Everything You Ever Wanted to Know About Transactions in Dash (But Were Afraid to Ask)
Dash transactions use two e-wallets with digital signatures ensuring security. Similar to Bitcoin’s, Dash’s transactions are public, and their history may be traced down to the first minted coins.
Storing Dash is good if you’re a trader waiting for the price to go up. However, money is about spending. Let’s see what happens when you spend Dash.
Dash Transaction Basics
Suppose Bob is a friend of Alice, and she recently told him about Dash. She would like him to have some, so she sends him a few coins. The transaction incorporates three components:
Initial data: a record on the address Alice received her Dash in the first place (for instance, she got the coins from her friend Ted, and then it is his address that would be provided).
Amount: amount of Dash Alice has sent to Bob.
Output data: Bob’s Dash address.
How to Transact
In order to send cryptocurrency, you will need a wallet with two basic components: public Dash address and a private key. Dash address is randomly generated from a combination of letters and numbers.
Private key resembles public address, however, as opposed to Dash address, it should be kept in secret.
Your wallet is a safe storage vault with a glass door. Everyone knows what’s inside, but it’s locked with a private key. In order to open it, to put something inside or take something out, you will have to know the key.
When Alice sends coins to Bob, she uses her private key by signing the message with initial data, output data, and amount data. Then she sends data from her wallet to Dash network.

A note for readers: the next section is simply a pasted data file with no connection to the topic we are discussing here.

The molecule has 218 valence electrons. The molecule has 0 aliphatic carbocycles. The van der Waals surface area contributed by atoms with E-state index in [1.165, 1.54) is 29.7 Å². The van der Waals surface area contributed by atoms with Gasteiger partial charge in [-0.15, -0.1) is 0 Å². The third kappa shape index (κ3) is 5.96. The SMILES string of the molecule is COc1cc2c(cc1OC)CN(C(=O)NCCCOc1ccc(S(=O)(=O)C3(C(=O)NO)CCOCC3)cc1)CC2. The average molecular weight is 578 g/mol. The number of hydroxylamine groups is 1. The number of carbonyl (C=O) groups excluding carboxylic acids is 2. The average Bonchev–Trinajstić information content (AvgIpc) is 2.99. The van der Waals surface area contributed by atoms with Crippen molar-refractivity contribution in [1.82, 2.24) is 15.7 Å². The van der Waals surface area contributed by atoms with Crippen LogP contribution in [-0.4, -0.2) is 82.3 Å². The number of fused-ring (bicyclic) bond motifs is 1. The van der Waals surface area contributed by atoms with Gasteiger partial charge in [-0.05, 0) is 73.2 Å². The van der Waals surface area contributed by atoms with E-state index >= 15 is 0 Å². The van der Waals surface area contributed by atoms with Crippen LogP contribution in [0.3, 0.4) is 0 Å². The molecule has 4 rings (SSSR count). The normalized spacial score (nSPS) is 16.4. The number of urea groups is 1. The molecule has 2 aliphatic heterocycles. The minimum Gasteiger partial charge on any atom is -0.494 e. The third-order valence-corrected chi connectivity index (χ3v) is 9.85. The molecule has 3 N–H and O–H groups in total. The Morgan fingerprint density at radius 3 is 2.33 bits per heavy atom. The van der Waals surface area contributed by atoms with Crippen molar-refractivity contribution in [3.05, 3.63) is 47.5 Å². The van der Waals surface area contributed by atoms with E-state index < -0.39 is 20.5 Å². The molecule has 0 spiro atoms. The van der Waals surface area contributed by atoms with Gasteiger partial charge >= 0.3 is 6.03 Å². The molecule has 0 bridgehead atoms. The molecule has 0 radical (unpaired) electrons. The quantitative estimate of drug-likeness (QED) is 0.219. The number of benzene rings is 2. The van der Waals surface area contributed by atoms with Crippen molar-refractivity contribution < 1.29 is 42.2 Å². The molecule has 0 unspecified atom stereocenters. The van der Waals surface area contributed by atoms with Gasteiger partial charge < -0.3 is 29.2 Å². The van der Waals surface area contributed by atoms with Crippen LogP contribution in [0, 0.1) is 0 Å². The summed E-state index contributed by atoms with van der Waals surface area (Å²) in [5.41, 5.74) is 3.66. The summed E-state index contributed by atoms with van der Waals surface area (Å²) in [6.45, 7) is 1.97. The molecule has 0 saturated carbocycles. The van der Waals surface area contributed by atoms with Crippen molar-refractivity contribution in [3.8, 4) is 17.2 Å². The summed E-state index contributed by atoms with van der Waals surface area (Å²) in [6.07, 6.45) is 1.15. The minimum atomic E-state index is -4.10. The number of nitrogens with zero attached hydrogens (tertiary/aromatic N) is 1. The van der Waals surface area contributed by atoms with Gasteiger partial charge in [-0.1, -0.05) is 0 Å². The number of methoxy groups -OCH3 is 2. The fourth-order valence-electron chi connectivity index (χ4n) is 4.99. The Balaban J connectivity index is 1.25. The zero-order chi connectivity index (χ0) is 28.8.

What Happens Next
After the transaction has been sent, miners or masternodes check it to record the transaction into the block. Ways of processing a transaction depend on whether it uses InstantX or not.
A standard transaction, which doesn’t use InstantX, is accepted with zero confirmation of block and is dubbed unconfirmed transaction upon receipt. Around two minutes later, the block is decrypted, and the transaction is recorded in the blockchain.
The transaction becomes valid following six confirmations, which take around 15 minutes to occur. However, Dash incorporates an alternate option dubbed Instant X. It’s a technology invented by Evan Duffield. Instant X employs a network of masternodes to instantly confirm transactions and eliminate risks of zero confirmation for retail merchants and other involved parties.
Masternodes record the transaction with InstantX and proclaim it the first and only being valid to the network. The network thus ignores any other transactions contradicting the first one.
Usually, the process takes 1 to 4 seconds, a result beyond achievements of any other cryptocurrency. However, theÂ transaction is still maintained by mining networkÂ and gets included in the blockchain.
Instead of six confirmations for regular operations, the receiver’s wallet records six InstantX-confirmed blocks in just a few seconds. InstantX also checks for double spending attack by blocking masternode operations on the network’s second layers. It is one of key features available in Dash only.
Senders have to pay 0.01 Dash for each transaction using InstantX. However, the amount is said to be changed in a short while.
Payments for Dash Operations
Payments for transactions depend on various factors. Miners and masternode owners charge commissions for processing a transaction.
Now that you know how to transact, the only thing left is actually buying Dash. You may use a cryptocurrency exchange to do so. Your best choice is an exchange where Dash trading volumes are high. Such exchanges fiercely compete with each other, and you may be sure the price is right.